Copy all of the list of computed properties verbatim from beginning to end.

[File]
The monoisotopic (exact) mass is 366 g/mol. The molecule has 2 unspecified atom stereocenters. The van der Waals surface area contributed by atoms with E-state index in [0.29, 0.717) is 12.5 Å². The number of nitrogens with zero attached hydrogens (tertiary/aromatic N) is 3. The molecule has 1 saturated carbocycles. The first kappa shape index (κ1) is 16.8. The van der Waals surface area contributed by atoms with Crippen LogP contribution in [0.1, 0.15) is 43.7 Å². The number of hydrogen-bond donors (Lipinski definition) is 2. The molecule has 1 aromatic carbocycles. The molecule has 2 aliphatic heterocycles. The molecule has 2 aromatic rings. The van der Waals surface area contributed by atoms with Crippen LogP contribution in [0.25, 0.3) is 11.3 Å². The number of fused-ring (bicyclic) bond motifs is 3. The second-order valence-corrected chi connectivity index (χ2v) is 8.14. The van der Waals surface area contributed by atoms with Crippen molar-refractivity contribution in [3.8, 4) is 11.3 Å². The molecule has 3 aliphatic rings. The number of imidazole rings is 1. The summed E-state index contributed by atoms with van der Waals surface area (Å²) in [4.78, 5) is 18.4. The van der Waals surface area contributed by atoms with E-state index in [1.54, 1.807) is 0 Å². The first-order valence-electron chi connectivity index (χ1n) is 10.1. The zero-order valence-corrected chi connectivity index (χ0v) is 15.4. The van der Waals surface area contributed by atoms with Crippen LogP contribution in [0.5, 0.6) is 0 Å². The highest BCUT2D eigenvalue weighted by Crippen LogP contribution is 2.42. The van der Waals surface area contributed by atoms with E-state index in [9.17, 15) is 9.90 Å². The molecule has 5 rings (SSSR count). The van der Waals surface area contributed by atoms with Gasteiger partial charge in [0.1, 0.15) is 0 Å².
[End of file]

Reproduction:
The monoisotopic (exact) mass is 366 g/mol. The molecule has 2 unspecified atom stereocenters. The van der Waals surface area contributed by atoms with E-state index in [0.29, 0.717) is 12.5 Å². The number of nitrogens with zero attached hydrogens (tertiary/aromatic N) is 3. The molecule has 1 saturated carbocycles. The first kappa shape index (κ1) is 16.8. The van der Waals surface area contributed by atoms with Crippen LogP contribution in [0.1, 0.15) is 43.7 Å². The number of hydrogen-bond donors (Lipinski definition) is 2. The molecule has 1 aromatic carbocycles. The molecule has 2 aliphatic heterocycles. The molecule has 2 aromatic rings. The van der Waals surface area contributed by atoms with Crippen LogP contribution in [0.25, 0.3) is 11.3 Å². The number of fused-ring (bicyclic) bond motifs is 3. The second-order valence-corrected chi connectivity index (χ2v) is 8.14. The van der Waals surface area contributed by atoms with Crippen molar-refractivity contribution in [3.8, 4) is 11.3 Å². The molecule has 3 aliphatic rings. The number of imidazole rings is 1. The summed E-state index contributed by atoms with van der Waals surface area (Å²) in [4.78, 5) is 18.4. The van der Waals surface area contributed by atoms with E-state index in [1.54, 1.807) is 0 Å². The first-order valence-electron chi connectivity index (χ1n) is 10.1. The zero-order valence-corrected chi connectivity index (χ0v) is 15.4. The van der Waals surface area contributed by atoms with Crippen LogP contribution in [0.5, 0.6) is 0 Å². The highest BCUT2D eigenvalue weighted by Crippen LogP contribution is 2.42. The van der Waals surface area contributed by atoms with E-state index in [9.17, 15) is 9.90 Å². The molecule has 5 rings (SSSR count). The van der Waals surface area contributed by atoms with Gasteiger partial charge in [0.1, 0.15) is 0 Å².